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Making Thinking Visible

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Tug-of-War in the Math Classroom


At the beginning of every new school year, I go through a mourning period. It usually hits me at the end of the first week of school. This year is no different. I asked my fifth graders, "What do you think?" And I looked out at a sea of blank stares. Crickets. I even tried applying the old-uncomfortable-silence-during-wait-time trick. I stood silently and waited for someone to say something. Usually, it works because people become so annoyed by the silence that they'll say something just to break it. Again, crickets. 

Outwardly, I smiled brightly, the picture of virtuous patience, but on the inside, my brain moaned and groaned, "I miss my kids...my kids from last year who couldn't wait to think and talk." It was time to break out my thinker's tool box. I needed my visible thinking routines. They had become so automatic in previous years, but the summer was long, and I was as rusty as my students. The next day, we began again.

The Problem

We had been working with the concept of area. The focus of our lesson was that the area of a rectangle could be represented by square inches and square feet.  Students were working with grid models of area using mixed and whole numbers.  They were struggling to understand that the area of the picture in front of them could be measured in two different ways. 

Allison and Justin were laying tile in their bathroom floor. Allison said they needed 5 square feet in tile. Justin disagreed and said they needed 20 square feet. Who is correct?

We zoomed in on the Allison and Justin problem together. After reading it over, one student volunteered to give the answer. He stated that Justin was correct. To my delight, controversy exploded! Many students agreed that Justin was correct. Others argued that Allison had the right idea. The debate became heated, so it was the perfect time for the visible thinking routine Tug-of-War. I gave each student a sticky note and asked them to write their stance and thinking on it. After doing so, students placed their sticky note on the side of the tug-of-war line I had taped to the board. 

The next day, we returned to our tug-of-war line and the controversy. I arranged my kids into "councils of thought." This was a fancy-pantsy way of putting them into discussion teams. The Justin team met together to formulate a common solution. The Allison team did the same. Both were trying to use pictures and words that would prove their stances and convince those on the other side of the tug-of-war line to move their sticky notes, to change their minds.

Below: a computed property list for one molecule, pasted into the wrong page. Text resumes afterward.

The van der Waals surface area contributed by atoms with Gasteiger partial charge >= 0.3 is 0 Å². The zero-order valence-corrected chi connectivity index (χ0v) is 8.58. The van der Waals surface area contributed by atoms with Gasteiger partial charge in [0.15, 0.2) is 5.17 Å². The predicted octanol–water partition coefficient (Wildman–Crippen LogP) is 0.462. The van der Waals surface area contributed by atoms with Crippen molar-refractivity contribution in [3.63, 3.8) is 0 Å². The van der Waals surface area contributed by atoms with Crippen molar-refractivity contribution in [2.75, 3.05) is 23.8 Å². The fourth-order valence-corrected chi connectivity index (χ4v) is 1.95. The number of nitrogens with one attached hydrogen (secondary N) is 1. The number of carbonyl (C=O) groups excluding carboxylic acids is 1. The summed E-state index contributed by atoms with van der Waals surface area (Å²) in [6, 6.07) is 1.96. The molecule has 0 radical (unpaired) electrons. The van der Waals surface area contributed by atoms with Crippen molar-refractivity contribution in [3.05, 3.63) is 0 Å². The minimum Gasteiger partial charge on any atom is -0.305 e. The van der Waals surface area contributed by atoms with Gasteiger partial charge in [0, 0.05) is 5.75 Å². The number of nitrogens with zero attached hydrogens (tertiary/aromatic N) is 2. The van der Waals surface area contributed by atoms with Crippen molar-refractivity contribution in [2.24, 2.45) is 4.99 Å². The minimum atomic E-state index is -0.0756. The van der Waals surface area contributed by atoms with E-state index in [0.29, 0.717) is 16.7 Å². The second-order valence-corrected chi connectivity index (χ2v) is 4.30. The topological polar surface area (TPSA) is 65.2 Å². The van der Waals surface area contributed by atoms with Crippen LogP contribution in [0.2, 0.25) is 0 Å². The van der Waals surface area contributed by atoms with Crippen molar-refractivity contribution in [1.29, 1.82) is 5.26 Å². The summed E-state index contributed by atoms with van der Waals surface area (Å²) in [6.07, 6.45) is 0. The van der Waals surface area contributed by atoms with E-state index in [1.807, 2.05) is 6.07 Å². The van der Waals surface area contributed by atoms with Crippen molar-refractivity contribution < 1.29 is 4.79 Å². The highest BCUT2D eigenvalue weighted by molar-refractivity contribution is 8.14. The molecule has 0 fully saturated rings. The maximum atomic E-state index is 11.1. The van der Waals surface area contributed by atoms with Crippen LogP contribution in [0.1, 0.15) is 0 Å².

After the councils had met, the debate continued. Each side presented their evidence. The Justin team, with the erroneous thinking, shared their evidence, and the Allison team challenged their thinking! The Justin team then gave a rebuttal. Then it was the Allison team's chance to present their evidence. 
They presented passionately. At the end of the debate, most students moved their sticky notes to the Allison side of the tug-of-war line. Here's what was cool about this: 
1. There was no crying or sense of failure because the Justin team could explain their error in thinking, and the Allison team could completely understand how that happened.
2. Students practiced the secondary goal of the math lesson: To practice mathematical discourse. It was remarkable to hear "I disagree...because..." and "Can you tell me more about that?"
3. Every single student was engaged. I'm serious. I had one of those tingly teacher moments when I watched them debate. No one was idle. Not one student.
4. When we were done, I asked students how their understanding had changed. Every one of them was able to identify how they had changed. It was a fabulous day for exit tickets!

Sometimes, teachers need their students' blank stares, because they are reminders to bring their very best strategies and instructional tricks to their lessons. I guess students aren't the only ones who get rusty during the summer months!
If you're interested in reading more about visible thinking routines, you can read more HERE and HERE

You might also like to check out these resources! Simply click the pictures to visit.



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